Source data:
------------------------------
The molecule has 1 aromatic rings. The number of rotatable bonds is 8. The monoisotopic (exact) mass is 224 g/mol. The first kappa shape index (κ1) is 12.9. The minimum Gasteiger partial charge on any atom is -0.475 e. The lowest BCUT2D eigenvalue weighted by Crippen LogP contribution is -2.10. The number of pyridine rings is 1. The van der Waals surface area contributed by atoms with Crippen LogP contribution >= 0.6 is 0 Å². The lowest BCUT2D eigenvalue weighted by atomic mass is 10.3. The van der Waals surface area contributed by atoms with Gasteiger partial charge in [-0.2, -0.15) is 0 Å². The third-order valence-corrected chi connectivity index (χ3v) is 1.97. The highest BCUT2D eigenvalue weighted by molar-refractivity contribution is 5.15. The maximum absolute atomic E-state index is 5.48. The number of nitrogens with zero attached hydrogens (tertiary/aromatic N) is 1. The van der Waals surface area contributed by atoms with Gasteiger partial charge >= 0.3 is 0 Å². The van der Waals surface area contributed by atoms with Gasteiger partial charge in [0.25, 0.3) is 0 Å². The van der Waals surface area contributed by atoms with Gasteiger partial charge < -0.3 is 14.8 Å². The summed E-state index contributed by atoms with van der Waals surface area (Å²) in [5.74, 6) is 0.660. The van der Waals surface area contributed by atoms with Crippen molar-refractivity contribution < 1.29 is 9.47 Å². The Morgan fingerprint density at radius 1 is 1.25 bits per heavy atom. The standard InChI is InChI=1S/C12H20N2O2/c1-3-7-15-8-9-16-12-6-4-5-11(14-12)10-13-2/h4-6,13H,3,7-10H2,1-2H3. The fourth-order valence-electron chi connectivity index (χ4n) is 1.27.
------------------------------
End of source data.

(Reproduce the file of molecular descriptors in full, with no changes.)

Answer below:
The molecule has 1 aromatic rings. The number of rotatable bonds is 8. The monoisotopic (exact) mass is 224 g/mol. The first kappa shape index (κ1) is 12.9. The minimum Gasteiger partial charge on any atom is -0.475 e. The lowest BCUT2D eigenvalue weighted by Crippen LogP contribution is -2.10. The number of pyridine rings is 1. The van der Waals surface area contributed by atoms with Crippen LogP contribution >= 0.6 is 0 Å². The lowest BCUT2D eigenvalue weighted by atomic mass is 10.3. The van der Waals surface area contributed by atoms with Gasteiger partial charge in [-0.2, -0.15) is 0 Å². The third-order valence-corrected chi connectivity index (χ3v) is 1.97. The highest BCUT2D eigenvalue weighted by molar-refractivity contribution is 5.15. The maximum absolute atomic E-state index is 5.48. The number of nitrogens with zero attached hydrogens (tertiary/aromatic N) is 1. The van der Waals surface area contributed by atoms with Gasteiger partial charge >= 0.3 is 0 Å². The van der Waals surface area contributed by atoms with Gasteiger partial charge in [0.25, 0.3) is 0 Å². The van der Waals surface area contributed by atoms with Gasteiger partial charge < -0.3 is 14.8 Å². The summed E-state index contributed by atoms with van der Waals surface area (Å²) in [5.74, 6) is 0.660. The van der Waals surface area contributed by atoms with Crippen molar-refractivity contribution < 1.29 is 9.47 Å². The Morgan fingerprint density at radius 1 is 1.25 bits per heavy atom. The standard InChI is InChI=1S/C12H20N2O2/c1-3-7-15-8-9-16-12-6-4-5-11(14-12)10-13-2/h4-6,13H,3,7-10H2,1-2H3. The fourth-order valence-electron chi connectivity index (χ4n) is 1.27.